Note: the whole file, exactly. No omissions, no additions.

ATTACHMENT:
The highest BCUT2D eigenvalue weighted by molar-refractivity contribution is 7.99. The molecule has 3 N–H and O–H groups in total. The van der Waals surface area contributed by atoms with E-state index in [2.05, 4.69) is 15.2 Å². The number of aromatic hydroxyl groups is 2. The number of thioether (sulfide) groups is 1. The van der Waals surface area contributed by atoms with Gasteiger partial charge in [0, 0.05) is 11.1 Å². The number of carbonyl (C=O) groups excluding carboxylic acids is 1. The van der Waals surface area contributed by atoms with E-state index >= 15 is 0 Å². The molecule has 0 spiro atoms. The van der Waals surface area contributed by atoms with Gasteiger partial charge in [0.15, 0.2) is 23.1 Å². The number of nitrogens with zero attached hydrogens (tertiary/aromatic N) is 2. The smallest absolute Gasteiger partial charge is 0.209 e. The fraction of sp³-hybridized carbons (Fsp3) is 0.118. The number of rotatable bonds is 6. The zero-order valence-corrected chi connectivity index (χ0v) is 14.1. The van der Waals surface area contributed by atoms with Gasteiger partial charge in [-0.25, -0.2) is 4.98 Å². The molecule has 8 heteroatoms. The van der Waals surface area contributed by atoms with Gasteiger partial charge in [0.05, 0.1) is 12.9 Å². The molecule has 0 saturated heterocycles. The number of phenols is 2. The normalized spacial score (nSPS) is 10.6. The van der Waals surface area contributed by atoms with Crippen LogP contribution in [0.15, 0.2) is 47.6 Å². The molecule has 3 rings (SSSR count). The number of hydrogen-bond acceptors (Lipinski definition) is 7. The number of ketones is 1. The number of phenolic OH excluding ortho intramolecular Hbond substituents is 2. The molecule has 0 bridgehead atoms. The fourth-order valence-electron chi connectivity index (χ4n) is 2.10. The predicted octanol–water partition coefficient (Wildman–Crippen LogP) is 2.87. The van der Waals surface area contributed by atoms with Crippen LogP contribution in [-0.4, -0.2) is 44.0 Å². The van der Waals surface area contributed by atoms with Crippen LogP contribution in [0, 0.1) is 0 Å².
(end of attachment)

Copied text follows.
The highest BCUT2D eigenvalue weighted by molar-refractivity contribution is 7.99. The molecule has 3 N–H and O–H groups in total. The van der Waals surface area contributed by atoms with E-state index in [2.05, 4.69) is 15.2 Å². The number of aromatic hydroxyl groups is 2. The number of thioether (sulfide) groups is 1. The van der Waals surface area contributed by atoms with Gasteiger partial charge in [0, 0.05) is 11.1 Å². The number of carbonyl (C=O) groups excluding carboxylic acids is 1. The van der Waals surface area contributed by atoms with E-state index >= 15 is 0 Å². The molecule has 0 spiro atoms. The van der Waals surface area contributed by atoms with Gasteiger partial charge in [0.15, 0.2) is 23.1 Å². The number of nitrogens with zero attached hydrogens (tertiary/aromatic N) is 2. The smallest absolute Gasteiger partial charge is 0.209 e. The fraction of sp³-hybridized carbons (Fsp3) is 0.118. The number of rotatable bonds is 6. The zero-order valence-corrected chi connectivity index (χ0v) is 14.1. The van der Waals surface area contributed by atoms with Gasteiger partial charge in [-0.25, -0.2) is 4.98 Å². The molecule has 8 heteroatoms. The van der Waals surface area contributed by atoms with Gasteiger partial charge in [0.05, 0.1) is 12.9 Å². The molecule has 0 saturated heterocycles. The number of phenols is 2. The normalized spacial score (nSPS) is 10.6. The van der Waals surface area contributed by atoms with Crippen LogP contribution in [0.15, 0.2) is 47.6 Å². The molecule has 3 rings (SSSR count). The number of hydrogen-bond acceptors (Lipinski definition) is 7. The number of ketones is 1. The number of phenolic OH excluding ortho intramolecular Hbond substituents is 2. The molecule has 0 bridgehead atoms. The fourth-order valence-electron chi connectivity index (χ4n) is 2.10. The predicted octanol–water partition coefficient (Wildman–Crippen LogP) is 2.87. The van der Waals surface area contributed by atoms with Crippen LogP contribution in [-0.4, -0.2) is 44.0 Å². The van der Waals surface area contributed by atoms with Crippen LogP contribution in [0, 0.1) is 0 Å².